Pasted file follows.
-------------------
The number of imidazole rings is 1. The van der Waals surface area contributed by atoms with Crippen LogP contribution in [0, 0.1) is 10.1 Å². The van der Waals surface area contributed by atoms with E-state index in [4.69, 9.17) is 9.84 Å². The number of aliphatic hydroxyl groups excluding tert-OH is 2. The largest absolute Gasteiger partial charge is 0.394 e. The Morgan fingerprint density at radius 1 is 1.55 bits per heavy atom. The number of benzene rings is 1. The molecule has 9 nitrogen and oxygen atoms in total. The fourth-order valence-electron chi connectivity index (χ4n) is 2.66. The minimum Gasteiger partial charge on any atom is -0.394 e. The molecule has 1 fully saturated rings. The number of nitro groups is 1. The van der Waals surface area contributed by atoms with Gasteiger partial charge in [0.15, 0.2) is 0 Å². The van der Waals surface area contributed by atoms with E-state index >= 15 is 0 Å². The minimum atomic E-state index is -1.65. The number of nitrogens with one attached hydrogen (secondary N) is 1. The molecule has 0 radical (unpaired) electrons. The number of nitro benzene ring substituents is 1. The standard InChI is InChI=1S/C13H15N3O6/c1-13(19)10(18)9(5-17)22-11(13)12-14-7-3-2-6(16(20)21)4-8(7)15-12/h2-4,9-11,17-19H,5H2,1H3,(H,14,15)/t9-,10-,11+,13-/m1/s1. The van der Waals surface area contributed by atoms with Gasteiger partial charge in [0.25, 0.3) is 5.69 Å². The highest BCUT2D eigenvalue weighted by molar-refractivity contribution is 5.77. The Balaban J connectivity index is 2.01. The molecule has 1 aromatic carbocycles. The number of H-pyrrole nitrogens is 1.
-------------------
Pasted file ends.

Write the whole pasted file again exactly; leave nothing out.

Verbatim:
The number of imidazole rings is 1. The van der Waals surface area contributed by atoms with Crippen LogP contribution in [0, 0.1) is 10.1 Å². The van der Waals surface area contributed by atoms with E-state index in [4.69, 9.17) is 9.84 Å². The number of aliphatic hydroxyl groups excluding tert-OH is 2. The largest absolute Gasteiger partial charge is 0.394 e. The Morgan fingerprint density at radius 1 is 1.55 bits per heavy atom. The number of benzene rings is 1. The molecule has 9 nitrogen and oxygen atoms in total. The fourth-order valence-electron chi connectivity index (χ4n) is 2.66. The minimum Gasteiger partial charge on any atom is -0.394 e. The molecule has 1 fully saturated rings. The number of nitro groups is 1. The van der Waals surface area contributed by atoms with Gasteiger partial charge in [0.15, 0.2) is 0 Å². The van der Waals surface area contributed by atoms with E-state index >= 15 is 0 Å². The minimum atomic E-state index is -1.65. The number of nitrogens with one attached hydrogen (secondary N) is 1. The molecule has 0 radical (unpaired) electrons. The number of nitro benzene ring substituents is 1. The standard InChI is InChI=1S/C13H15N3O6/c1-13(19)10(18)9(5-17)22-11(13)12-14-7-3-2-6(16(20)21)4-8(7)15-12/h2-4,9-11,17-19H,5H2,1H3,(H,14,15)/t9-,10-,11+,13-/m1/s1. The van der Waals surface area contributed by atoms with Gasteiger partial charge in [0.25, 0.3) is 5.69 Å². The highest BCUT2D eigenvalue weighted by molar-refractivity contribution is 5.77. The Balaban J connectivity index is 2.01. The molecule has 1 aromatic carbocycles. The number of H-pyrrole nitrogens is 1.